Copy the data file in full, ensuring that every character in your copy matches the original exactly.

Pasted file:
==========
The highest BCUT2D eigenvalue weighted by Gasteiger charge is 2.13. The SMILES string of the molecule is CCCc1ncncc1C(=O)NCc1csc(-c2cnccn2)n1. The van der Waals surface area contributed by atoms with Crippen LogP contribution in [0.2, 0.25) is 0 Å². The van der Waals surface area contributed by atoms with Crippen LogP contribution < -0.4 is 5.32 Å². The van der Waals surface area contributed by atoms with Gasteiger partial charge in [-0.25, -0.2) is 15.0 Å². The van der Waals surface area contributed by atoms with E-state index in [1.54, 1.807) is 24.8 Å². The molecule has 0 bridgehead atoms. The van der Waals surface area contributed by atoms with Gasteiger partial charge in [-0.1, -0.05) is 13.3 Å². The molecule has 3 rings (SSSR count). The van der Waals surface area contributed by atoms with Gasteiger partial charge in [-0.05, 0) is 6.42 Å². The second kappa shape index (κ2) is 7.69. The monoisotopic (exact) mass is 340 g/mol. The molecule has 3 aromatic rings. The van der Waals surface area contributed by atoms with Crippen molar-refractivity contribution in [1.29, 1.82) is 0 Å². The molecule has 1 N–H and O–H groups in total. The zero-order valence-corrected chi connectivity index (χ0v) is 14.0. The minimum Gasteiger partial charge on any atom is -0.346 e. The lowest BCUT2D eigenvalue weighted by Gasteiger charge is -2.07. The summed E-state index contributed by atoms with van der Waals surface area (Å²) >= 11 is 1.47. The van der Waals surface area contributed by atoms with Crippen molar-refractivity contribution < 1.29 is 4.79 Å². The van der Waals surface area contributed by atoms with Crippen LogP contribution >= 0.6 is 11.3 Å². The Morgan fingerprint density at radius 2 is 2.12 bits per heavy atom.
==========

The highest BCUT2D eigenvalue weighted by Gasteiger charge is 2.13. The SMILES string of the molecule is CCCc1ncncc1C(=O)NCc1csc(-c2cnccn2)n1. The van der Waals surface area contributed by atoms with Crippen LogP contribution in [0.2, 0.25) is 0 Å². The van der Waals surface area contributed by atoms with Crippen LogP contribution < -0.4 is 5.32 Å². The van der Waals surface area contributed by atoms with Gasteiger partial charge in [-0.25, -0.2) is 15.0 Å². The van der Waals surface area contributed by atoms with E-state index in [1.54, 1.807) is 24.8 Å². The molecule has 0 bridgehead atoms. The van der Waals surface area contributed by atoms with Gasteiger partial charge in [-0.1, -0.05) is 13.3 Å². The molecule has 3 rings (SSSR count). The van der Waals surface area contributed by atoms with Gasteiger partial charge in [-0.05, 0) is 6.42 Å². The second kappa shape index (κ2) is 7.69. The monoisotopic (exact) mass is 340 g/mol. The molecule has 3 aromatic rings. The van der Waals surface area contributed by atoms with Crippen molar-refractivity contribution in [1.29, 1.82) is 0 Å². The molecule has 1 N–H and O–H groups in total. The zero-order valence-corrected chi connectivity index (χ0v) is 14.0. The minimum Gasteiger partial charge on any atom is -0.346 e. The lowest BCUT2D eigenvalue weighted by Gasteiger charge is -2.07. The summed E-state index contributed by atoms with van der Waals surface area (Å²) >= 11 is 1.47. The van der Waals surface area contributed by atoms with Crippen molar-refractivity contribution < 1.29 is 4.79 Å². The van der Waals surface area contributed by atoms with Crippen LogP contribution >= 0.6 is 11.3 Å². The Morgan fingerprint density at radius 2 is 2.12 bits per heavy atom.